Through the conversation with the monk, the author tries to link similarities in various religions and traditions. Ultimately, the truth is one but one can follow the path of his/her choice to achieve what he wants. The author has done good research also bring some interesting comparisons, like while in the popular Hindu tradition the body of the dead person is taken for cremation while in some religious tradition it was left at the nearest high place to be eaten by birds and other animals. The idea definitely reflects that these traditions are created based on many factors and geographical situations and practical aspects play a vital role in addition to spiritual beliefs.

In quite an amusing way, the author finds the mad monk following him and appears at most of the places surprisingly. It adds an interesting factor to the story.

In addition to wisdom lessons, the author, through the character of the Monk, conveys the importance of some real stuff too. For example, the importance of food. To achieve a spiritual goal even in after-life, you need to put in your efforts. And, the body is the only resource you have to do so. One needs to eat and drink and live in healthy situation to achieve his/her goals. So, while philosophy is good at its own place, we cannot run away from reality.

The book has some good photographs included.

Telling more than this will definitely lead to spoilers which I want to avoid as much as possible :).

What are the things the book miss?

The first thing first, proof-reading.

The book requires serious attention towards spelling and grammar errors. You can find more than one errors on almost every page. Having so many errors in just a 35 pages book is really bad. It definitely affects the reading experience. It is possible that a reader may stop reading the book just by reading the first few pages.

Even the protagonist, the Mad Monk, named Tenzing is named differently at many places (i.e. Ten Zing).

The book has misplaced apostrophe symbols (Eg: Tenzings, instead of Tenzing’s – or – Purana’s instead of Puranas). The punctual marks like comma (,) and full stops(.) are preceded by a blank space at most of the places.

Some autocorrections were done quite wrongly and that resulted in creating funny words or sentences.

The chapters could have been named to covey all the 7 messages the author want to convey. Also, the second chapter introduces us with the monk while in the first chapter the author has already shared a long experience with him! Possibly, the chapter order could have been done properly. Some chapter titles are not even in bold and they start in between pages.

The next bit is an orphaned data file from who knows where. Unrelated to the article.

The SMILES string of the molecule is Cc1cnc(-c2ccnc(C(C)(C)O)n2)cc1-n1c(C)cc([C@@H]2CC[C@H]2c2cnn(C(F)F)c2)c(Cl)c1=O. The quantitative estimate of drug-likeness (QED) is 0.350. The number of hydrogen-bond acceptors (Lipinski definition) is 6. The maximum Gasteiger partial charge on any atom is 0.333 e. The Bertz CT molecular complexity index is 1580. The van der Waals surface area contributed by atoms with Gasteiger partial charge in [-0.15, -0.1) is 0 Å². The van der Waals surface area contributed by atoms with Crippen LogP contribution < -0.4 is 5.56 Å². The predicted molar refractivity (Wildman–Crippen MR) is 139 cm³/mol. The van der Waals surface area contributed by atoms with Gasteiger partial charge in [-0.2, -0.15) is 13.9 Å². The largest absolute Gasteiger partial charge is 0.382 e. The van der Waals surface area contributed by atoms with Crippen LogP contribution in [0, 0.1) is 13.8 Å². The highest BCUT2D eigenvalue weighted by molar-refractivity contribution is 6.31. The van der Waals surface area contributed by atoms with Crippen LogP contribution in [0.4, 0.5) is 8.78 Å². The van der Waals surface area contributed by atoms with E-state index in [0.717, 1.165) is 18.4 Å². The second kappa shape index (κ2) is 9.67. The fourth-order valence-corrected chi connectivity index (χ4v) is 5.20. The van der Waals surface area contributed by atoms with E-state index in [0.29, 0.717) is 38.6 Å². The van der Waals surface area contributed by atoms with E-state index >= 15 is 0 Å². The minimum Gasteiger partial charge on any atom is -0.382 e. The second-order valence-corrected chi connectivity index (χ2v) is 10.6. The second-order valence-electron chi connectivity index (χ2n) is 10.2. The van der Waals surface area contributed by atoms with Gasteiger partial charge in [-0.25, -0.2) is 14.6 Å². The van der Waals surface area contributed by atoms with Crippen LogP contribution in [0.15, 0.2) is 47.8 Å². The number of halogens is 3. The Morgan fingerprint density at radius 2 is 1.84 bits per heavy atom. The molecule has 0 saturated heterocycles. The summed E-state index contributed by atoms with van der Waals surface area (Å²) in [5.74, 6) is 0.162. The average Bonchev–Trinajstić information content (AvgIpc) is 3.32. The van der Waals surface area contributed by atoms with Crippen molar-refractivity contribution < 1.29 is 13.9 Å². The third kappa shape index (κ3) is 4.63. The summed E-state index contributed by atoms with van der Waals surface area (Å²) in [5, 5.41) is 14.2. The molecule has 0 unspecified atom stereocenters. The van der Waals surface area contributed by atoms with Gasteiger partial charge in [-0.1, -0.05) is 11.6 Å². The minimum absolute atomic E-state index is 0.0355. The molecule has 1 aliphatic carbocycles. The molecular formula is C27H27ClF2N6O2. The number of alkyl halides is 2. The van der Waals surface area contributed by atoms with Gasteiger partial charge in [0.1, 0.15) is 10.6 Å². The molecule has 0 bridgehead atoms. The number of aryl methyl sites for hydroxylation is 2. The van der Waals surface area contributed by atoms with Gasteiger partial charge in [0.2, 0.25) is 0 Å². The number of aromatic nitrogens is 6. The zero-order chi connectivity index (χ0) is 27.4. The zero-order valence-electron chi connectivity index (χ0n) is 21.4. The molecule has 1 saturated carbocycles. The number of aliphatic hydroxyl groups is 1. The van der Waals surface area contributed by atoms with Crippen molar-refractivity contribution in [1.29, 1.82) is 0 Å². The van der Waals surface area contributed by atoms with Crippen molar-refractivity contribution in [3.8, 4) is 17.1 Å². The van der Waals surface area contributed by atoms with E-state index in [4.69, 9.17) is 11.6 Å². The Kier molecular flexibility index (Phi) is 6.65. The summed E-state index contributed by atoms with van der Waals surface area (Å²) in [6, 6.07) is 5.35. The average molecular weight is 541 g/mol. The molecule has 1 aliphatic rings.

Quotes and conversations from the book:

The book has some really interesting conversations. Some of them contain the essence of life and some talks about human qualities. At places, the author talks about the historical and political importance of various geographical situations as well. Let me share some of such interesting quotes from the book.

Yes you know a lot about a man from the way wears and maintains his shoes.
– – – – – – – – – – – – – – – – – – – – – – – – – – – – – –
“Yes you might see it that way but I see it very differently, a s see myself as a man mending broken soles and shoes , a man making sure you walk straight , and without any discomfort. I give people a path a direction I help them walk, I add so much I add so much. More to their lives. I give men a direction.”
– – – – – – – – – – – – – – – – – – – – – – – – – – – – – –
You see to understand nature, we need to understand life and understand that we need to understand water, in rain you can really understand water.
– – – – – – – – – – – – – – – – – – – – – – – – – – – – – –
Relaxing happens when your mind is till, if you go into a Zen garden you will see it is built in such a way that your mind will relax , no tension nowhwere to go , that is when you feel in the real here and now .
– – – – – – – – – – – – – – – – – – – – – – – – – – – – – –
I could see how he made a point that Tibet then was a very strategic country, and if China had to dominate south East Asia it needed control of Tibet.
– – – – – – – – – – – – – – – – – – – – – – – – – – – – – –
The real laws one must follow are the ones of nature. Not of societies, groups or man, one should be in tune with the eternal laws of the cosmos the end sure existence . If we align the rules of our lives that way we can avoid pain and suffering as we will be able to build a better reference point for our lives.

Of course, the spelling/grammar errors make some of them really less effective. They are intended to convey a really important and interesting point of view otherwise.

Summary:

A book which tries to convey some important messages but a large number of spelling and grammar mistkaes come blocking its way.

ThinkerViews Rating:

Around 5 out of 10.

Quick Purchase Links:
Over To You: